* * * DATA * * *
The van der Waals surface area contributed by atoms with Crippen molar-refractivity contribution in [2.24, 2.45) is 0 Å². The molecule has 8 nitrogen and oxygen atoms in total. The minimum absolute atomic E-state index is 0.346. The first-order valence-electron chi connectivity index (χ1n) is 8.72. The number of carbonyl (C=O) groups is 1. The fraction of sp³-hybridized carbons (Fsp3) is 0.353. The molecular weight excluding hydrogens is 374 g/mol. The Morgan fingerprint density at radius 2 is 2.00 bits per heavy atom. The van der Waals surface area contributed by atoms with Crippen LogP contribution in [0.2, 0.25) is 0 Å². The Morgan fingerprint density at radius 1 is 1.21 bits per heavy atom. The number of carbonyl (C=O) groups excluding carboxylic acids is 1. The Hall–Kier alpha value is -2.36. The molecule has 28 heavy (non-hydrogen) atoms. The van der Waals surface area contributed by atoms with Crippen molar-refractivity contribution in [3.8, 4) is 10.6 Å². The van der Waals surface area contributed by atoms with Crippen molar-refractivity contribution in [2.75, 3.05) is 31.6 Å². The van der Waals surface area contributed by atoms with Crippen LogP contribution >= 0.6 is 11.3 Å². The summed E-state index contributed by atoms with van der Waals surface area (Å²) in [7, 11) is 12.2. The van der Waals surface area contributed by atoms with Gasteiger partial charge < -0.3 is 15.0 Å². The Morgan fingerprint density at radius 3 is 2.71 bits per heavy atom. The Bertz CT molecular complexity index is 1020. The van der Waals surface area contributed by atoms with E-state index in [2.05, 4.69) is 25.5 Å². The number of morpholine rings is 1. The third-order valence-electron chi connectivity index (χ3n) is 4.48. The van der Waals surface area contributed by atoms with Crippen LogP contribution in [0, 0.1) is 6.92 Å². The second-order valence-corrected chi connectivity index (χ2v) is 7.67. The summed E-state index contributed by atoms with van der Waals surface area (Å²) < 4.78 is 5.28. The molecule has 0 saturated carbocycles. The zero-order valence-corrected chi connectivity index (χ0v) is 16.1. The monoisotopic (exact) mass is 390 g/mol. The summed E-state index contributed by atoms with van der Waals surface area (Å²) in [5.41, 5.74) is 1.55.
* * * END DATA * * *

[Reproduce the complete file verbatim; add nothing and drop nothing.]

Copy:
The van der Waals surface area contributed by atoms with Crippen molar-refractivity contribution in [2.24, 2.45) is 0 Å². The molecule has 8 nitrogen and oxygen atoms in total. The minimum absolute atomic E-state index is 0.346. The first-order valence-electron chi connectivity index (χ1n) is 8.72. The number of carbonyl (C=O) groups is 1. The fraction of sp³-hybridized carbons (Fsp3) is 0.353. The molecular weight excluding hydrogens is 374 g/mol. The Morgan fingerprint density at radius 2 is 2.00 bits per heavy atom. The van der Waals surface area contributed by atoms with Crippen LogP contribution in [0.2, 0.25) is 0 Å². The Morgan fingerprint density at radius 1 is 1.21 bits per heavy atom. The number of carbonyl (C=O) groups excluding carboxylic acids is 1. The Hall–Kier alpha value is -2.36. The molecule has 28 heavy (non-hydrogen) atoms. The van der Waals surface area contributed by atoms with Crippen molar-refractivity contribution in [3.8, 4) is 10.6 Å². The van der Waals surface area contributed by atoms with Crippen molar-refractivity contribution in [2.75, 3.05) is 31.6 Å². The van der Waals surface area contributed by atoms with Crippen LogP contribution >= 0.6 is 11.3 Å². The summed E-state index contributed by atoms with van der Waals surface area (Å²) in [7, 11) is 12.2. The van der Waals surface area contributed by atoms with Gasteiger partial charge < -0.3 is 15.0 Å². The Morgan fingerprint density at radius 3 is 2.71 bits per heavy atom. The Bertz CT molecular complexity index is 1020. The van der Waals surface area contributed by atoms with E-state index in [2.05, 4.69) is 25.5 Å². The number of morpholine rings is 1. The third-order valence-electron chi connectivity index (χ3n) is 4.48. The van der Waals surface area contributed by atoms with Crippen LogP contribution in [0, 0.1) is 6.92 Å². The second-order valence-corrected chi connectivity index (χ2v) is 7.67. The summed E-state index contributed by atoms with van der Waals surface area (Å²) < 4.78 is 5.28. The molecule has 0 saturated carbocycles. The zero-order valence-corrected chi connectivity index (χ0v) is 16.1. The monoisotopic (exact) mass is 390 g/mol. The summed E-state index contributed by atoms with van der Waals surface area (Å²) in [5.41, 5.74) is 1.55.